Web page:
In an impassioned address, Adnan NS, a prominent Community leader from Aceh stressed, “Despite the recent cancellation of the PT Kallista Alam permit, and ongoing investigations into violations of the law by this and other companies in Tripa, on the ground nothing has changed yet. Community livelihoods continue to be destroyed, even though local community leaders travelled all the way to Jakarta to report this to the national police back in November 2011. We are still waiting for action and demand to know why their testimonies have been ignored”.

“Over the last two months I’ve been on speaking tours of both the USA and Australia, and all around the world people are continually asking me about the situation in Tripa.” Said Dr Ian Singleton, Conservation Director of the Sumatran Conservation Programme. “International interest in the governance of Indonesia’s remaining forests and rapidly declining wild species populations is extremely high, and to them my message is clear – anyone with a computer can now check on forest clearance in Indonesia, measure and quantify it, and get daily updates on illegal fires, and circulate that information globally. As individuals we have never before had access to so much quantifiable information in other parts of the world or the ability to share it so widely and people around the world continue to be extremely alarmed and concerned about Tripa, as what they see is that so far nothing has yet changed. Unless the destruction is halted very very quickly, we are still likely to see the local extinction of Sumatran Orangutans from Tripa in the very near future.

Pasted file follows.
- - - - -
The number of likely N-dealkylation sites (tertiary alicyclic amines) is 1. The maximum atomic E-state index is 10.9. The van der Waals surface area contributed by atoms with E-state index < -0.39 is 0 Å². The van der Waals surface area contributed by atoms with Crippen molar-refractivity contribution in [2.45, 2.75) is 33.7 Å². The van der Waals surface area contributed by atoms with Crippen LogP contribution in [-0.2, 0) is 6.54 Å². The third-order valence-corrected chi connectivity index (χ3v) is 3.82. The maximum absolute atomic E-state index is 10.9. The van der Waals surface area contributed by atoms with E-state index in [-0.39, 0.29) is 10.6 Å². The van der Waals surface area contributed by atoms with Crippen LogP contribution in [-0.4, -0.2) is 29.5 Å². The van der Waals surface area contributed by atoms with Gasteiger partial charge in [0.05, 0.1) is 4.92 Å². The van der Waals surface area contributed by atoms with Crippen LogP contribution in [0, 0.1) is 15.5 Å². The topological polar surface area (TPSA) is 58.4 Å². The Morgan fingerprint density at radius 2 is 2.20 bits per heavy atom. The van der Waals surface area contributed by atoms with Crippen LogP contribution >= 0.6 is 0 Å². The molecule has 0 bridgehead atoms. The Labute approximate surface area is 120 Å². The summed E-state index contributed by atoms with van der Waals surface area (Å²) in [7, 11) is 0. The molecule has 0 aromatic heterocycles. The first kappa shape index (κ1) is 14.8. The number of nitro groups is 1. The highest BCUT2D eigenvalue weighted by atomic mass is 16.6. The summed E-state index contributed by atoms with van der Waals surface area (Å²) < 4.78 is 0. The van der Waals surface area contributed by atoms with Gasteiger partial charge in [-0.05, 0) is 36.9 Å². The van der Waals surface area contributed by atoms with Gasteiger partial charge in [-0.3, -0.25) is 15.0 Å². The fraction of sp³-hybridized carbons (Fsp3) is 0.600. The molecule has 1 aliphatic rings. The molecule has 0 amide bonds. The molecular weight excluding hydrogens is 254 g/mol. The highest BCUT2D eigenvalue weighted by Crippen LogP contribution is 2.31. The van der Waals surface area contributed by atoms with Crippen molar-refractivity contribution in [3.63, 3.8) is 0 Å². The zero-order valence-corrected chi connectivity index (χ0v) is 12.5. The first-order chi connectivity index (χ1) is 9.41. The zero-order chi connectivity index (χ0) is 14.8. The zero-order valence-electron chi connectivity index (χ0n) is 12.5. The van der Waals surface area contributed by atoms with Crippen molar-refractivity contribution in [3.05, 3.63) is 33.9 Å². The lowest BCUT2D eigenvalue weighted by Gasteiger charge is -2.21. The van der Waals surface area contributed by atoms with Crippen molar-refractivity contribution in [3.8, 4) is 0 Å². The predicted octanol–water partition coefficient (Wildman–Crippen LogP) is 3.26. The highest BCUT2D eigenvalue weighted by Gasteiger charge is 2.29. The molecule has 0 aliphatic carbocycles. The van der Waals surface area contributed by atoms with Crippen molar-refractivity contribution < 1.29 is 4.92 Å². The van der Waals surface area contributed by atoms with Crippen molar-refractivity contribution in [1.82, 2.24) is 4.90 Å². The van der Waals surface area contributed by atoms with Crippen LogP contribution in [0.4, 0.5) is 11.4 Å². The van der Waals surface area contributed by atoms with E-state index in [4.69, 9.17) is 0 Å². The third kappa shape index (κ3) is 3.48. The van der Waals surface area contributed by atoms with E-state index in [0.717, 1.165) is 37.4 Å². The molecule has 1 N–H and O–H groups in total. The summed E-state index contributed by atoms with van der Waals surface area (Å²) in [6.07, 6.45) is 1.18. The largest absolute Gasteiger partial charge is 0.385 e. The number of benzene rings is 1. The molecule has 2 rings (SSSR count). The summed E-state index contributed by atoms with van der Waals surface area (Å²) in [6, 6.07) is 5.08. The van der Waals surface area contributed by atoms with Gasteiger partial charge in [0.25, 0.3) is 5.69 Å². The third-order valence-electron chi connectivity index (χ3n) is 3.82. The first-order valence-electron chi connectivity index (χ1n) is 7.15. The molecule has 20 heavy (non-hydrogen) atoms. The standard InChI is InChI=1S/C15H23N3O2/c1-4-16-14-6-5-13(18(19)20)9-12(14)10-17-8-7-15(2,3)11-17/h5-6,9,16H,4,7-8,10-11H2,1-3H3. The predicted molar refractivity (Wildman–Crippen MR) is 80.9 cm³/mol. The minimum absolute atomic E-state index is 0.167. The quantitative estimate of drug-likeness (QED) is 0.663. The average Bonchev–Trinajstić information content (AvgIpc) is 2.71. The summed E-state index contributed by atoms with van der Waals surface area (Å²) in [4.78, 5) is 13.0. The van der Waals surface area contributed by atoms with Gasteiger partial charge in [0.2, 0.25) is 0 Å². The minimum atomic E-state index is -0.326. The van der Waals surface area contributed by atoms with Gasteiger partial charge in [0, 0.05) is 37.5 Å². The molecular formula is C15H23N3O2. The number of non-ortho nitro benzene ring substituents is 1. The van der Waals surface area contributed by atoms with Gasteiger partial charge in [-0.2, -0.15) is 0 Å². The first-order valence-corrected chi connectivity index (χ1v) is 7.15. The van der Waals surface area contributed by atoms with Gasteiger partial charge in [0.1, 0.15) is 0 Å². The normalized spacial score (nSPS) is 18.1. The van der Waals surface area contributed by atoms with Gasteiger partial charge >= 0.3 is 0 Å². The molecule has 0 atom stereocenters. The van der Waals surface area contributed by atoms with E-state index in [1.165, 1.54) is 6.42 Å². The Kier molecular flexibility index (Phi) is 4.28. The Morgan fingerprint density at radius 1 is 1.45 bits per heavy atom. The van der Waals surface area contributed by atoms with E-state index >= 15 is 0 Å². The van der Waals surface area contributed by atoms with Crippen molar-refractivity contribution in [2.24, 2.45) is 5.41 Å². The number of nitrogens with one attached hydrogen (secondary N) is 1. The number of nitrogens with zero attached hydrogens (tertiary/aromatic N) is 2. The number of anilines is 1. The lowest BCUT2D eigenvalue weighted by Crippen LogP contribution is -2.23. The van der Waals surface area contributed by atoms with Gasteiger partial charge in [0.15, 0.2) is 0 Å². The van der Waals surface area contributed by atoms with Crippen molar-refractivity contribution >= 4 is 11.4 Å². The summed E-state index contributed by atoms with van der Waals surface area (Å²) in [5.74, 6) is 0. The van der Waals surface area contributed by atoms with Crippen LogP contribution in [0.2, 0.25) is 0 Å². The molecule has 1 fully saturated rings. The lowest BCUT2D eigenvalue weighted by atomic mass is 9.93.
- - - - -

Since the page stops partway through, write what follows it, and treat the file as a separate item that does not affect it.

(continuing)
“The forest concession known as Dua Perkasa Lestari (DPL) has been marked as off-limits in all three releases of the Government’s moratorium map, a tool designed to reduce carbon emissions from deforestation and degradation, but satellite imagery from last week clearly show that burning and illegal clearing of Tripa’s peat swamp forests is still taking place. Furthermore, the DPL area has no clear HGU permit, it clearly lies within the Leuser Ecosystem protected by National Spatial Planning law 26/2007, and it contains peat over 3m deep.   There are three companies that have been the major burning culprits, namely PT.SPS2, PT DPL and PT KA. We should pay greater attention to this because it is in violation of Law No. 32/2009 on the Environmental Protection and Management” explained Riswan Zen, a Senior GIS mapping expert from the Univeristy of North Sumatra.

“Over 25,000 people have already signed a petition calling for immediate action to halt the destruction of Tripa’s unique ecosystem, from within Tripa itself, from Aceh, from Indonesia, and from all over the world, contributing to the recent closure of the illegal PT Kallista Alam concession. Now we, together with the local community, are launching a new petition (at http://www.change.org/savetripa2) calling on Indonesia’s National Police to support the findings of the REDD+ Taskforce and the Ministry of Environment, and immediately escalate the cases under investigation to formal prosecutions. Much more still needs to be done to protect the remaining forests of Tripa, Aceh, and Indonesia as a whole. But the recent cancellation of the illegal PT Kallista Alam concession is an historic legal precedent for the country and it now needs to be followed up with the investigation and processing of all law breakers, and prosecution for their offences” Said Usman Hamid of Change.org Indonesia.